© 2017 Netflix. All Rights Reserved.
Keeping It a Little Unreal for A Series of Unfortunate Events
The new Netflix series, A Series of Unfortunate Events, based on the Lemony Snicket children's novels, is already receiving rave reviews. Set in a slightly hyper-real world where the Baudelaire children are orphaned and placed in the foster care of their distant relative Count Olaf (Neil Patrick Harris), the Netflix show has been praised in particular for its over-the-top visuals and stylized look. One visual effects studio helping to realize that tone is Vancouver-based CVD VFX.
CVD is a new VFX studio, founded in mid-2015 by experienced visual effects supervisor Chris van Dyck, but the company has already contributed to several episodic television shows, films and computer games.
On A Series of Unfortunate Events, CVD was brought on mid-way through production and worked with visual effects supervisor Craig Hayes and Jon Cowley to produce around 100 shots.
One of the first challenges CVD VFX had to deal with on the show was fitting its work into the desired look. "It's a hyper-real stylized world," says van Dyck. "You generally want to start by making things look photo-real but then you quickly had to depart from that. We ended up several shots that looked pretty surreal, as opposed to photoreal."
A shipping yard scene of a berthed cruise liner was one such visual effect requiring a different approach. "It was much more painterly," notes van Dyck. "Our matte painter Romain Bayle painted over some geometry based off of the real SS United States, and brought it into the world of Lemony Snicket with sepia tones and stylized clouds, too. It has that surreal, nostalgic tone."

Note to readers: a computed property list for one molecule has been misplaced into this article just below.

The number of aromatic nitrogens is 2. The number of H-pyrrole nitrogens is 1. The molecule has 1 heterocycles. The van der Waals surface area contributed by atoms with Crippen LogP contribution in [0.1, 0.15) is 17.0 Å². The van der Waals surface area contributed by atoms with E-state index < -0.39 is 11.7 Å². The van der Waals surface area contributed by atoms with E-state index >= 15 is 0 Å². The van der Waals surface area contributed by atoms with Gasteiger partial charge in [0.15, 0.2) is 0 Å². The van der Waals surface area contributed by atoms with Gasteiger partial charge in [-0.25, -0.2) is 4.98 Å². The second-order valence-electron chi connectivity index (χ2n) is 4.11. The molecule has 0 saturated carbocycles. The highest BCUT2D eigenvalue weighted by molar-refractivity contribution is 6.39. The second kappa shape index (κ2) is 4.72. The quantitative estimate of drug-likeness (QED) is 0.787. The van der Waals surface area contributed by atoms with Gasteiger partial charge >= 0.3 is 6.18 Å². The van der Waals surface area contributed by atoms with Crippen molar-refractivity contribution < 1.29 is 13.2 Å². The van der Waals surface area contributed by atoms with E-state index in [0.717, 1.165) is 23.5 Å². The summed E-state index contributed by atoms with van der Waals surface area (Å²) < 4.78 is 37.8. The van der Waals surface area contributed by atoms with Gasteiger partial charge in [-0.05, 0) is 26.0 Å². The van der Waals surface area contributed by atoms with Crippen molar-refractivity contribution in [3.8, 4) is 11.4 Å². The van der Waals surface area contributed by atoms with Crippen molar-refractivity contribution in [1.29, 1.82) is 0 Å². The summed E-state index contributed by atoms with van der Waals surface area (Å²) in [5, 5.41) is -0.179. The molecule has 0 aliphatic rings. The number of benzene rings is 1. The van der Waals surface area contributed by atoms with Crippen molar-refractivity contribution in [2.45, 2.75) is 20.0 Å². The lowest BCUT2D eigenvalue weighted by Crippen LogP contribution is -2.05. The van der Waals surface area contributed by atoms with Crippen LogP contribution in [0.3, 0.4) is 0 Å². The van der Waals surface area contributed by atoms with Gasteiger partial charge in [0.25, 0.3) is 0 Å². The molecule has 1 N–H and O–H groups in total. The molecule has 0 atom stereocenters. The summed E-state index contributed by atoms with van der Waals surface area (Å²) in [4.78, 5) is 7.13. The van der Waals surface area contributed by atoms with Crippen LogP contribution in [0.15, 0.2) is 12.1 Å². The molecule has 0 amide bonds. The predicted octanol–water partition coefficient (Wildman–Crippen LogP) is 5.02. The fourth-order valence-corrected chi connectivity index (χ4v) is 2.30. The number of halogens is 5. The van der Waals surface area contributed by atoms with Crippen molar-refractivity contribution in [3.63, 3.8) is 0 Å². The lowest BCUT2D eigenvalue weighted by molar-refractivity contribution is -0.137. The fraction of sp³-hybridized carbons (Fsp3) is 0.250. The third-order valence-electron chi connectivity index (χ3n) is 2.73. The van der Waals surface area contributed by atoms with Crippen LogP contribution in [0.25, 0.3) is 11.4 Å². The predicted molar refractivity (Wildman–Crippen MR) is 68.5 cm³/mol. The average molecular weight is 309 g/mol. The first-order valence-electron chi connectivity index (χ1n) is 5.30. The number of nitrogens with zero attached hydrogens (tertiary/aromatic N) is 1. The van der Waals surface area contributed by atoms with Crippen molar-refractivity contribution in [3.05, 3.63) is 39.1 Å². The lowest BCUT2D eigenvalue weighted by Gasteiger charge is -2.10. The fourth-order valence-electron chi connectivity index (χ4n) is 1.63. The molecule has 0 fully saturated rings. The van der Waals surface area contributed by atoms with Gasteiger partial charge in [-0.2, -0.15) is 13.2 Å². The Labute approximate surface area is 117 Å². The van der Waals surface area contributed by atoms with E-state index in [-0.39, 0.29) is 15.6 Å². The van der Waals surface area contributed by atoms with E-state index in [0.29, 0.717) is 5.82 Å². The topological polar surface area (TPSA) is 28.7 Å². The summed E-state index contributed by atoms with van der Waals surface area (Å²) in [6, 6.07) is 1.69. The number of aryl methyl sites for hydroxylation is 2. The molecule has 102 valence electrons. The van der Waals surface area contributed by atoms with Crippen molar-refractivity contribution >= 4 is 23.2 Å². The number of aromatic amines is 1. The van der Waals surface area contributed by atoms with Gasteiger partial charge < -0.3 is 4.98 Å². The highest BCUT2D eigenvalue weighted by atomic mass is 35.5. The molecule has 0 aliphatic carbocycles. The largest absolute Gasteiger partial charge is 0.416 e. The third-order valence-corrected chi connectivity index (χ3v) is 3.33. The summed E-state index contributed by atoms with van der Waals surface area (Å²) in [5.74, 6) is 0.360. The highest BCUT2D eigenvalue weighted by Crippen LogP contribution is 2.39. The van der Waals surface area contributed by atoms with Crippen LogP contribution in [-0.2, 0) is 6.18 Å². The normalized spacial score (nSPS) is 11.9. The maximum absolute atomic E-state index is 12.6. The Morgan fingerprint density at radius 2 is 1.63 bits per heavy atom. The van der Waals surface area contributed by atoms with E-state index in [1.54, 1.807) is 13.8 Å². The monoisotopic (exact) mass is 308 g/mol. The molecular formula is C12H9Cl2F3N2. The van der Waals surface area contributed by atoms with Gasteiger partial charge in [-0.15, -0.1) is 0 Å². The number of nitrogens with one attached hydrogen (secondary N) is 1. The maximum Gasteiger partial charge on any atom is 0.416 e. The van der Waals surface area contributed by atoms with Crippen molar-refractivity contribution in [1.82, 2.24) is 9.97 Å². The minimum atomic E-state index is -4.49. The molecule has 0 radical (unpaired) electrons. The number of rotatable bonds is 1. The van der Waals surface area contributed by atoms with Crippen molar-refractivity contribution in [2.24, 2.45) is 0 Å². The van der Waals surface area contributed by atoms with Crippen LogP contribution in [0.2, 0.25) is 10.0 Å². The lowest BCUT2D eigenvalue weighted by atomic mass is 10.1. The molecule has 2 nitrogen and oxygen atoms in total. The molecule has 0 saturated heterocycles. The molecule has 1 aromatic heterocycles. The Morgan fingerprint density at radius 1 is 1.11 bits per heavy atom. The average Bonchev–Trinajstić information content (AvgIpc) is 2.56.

A similar approach was required for a street scene featuring the narrator, Lemony Snicket (Patrick Warburton). These shots, filmed on partial sets, were more complicated because they also contained a 'pseudo-timelapse' effect as the scene goes from night to daytime.
Read the rest of Ian Failes' interview at our website.
© 1993 GKids. All Rights Reserved.
Ocean Waves at Vancity Theatre
Rarely seen outside of Japan since it was first released in 1993, Tomomi Mochizuki's Ocean Waves is a beautiful and poignant coming-of-age story about three teenagers coming to terms with their changing friendship.
The first Studio Ghibli film directed by someone other than the studio founders, Ocean Waves is finally getting the type of international attention it so richly deserves, and we are pleased to offer you a special opportunity to see the film!
Playing until January 20 to February 2 at the Vancity Theatre, SPARK Newsletter subscribers can take $2 off their ticket price by entering the code SPARKOCEAN at checkout. Discount only applies to online sales.
Tickets are now on sale and available on the Vancity Theatre website.
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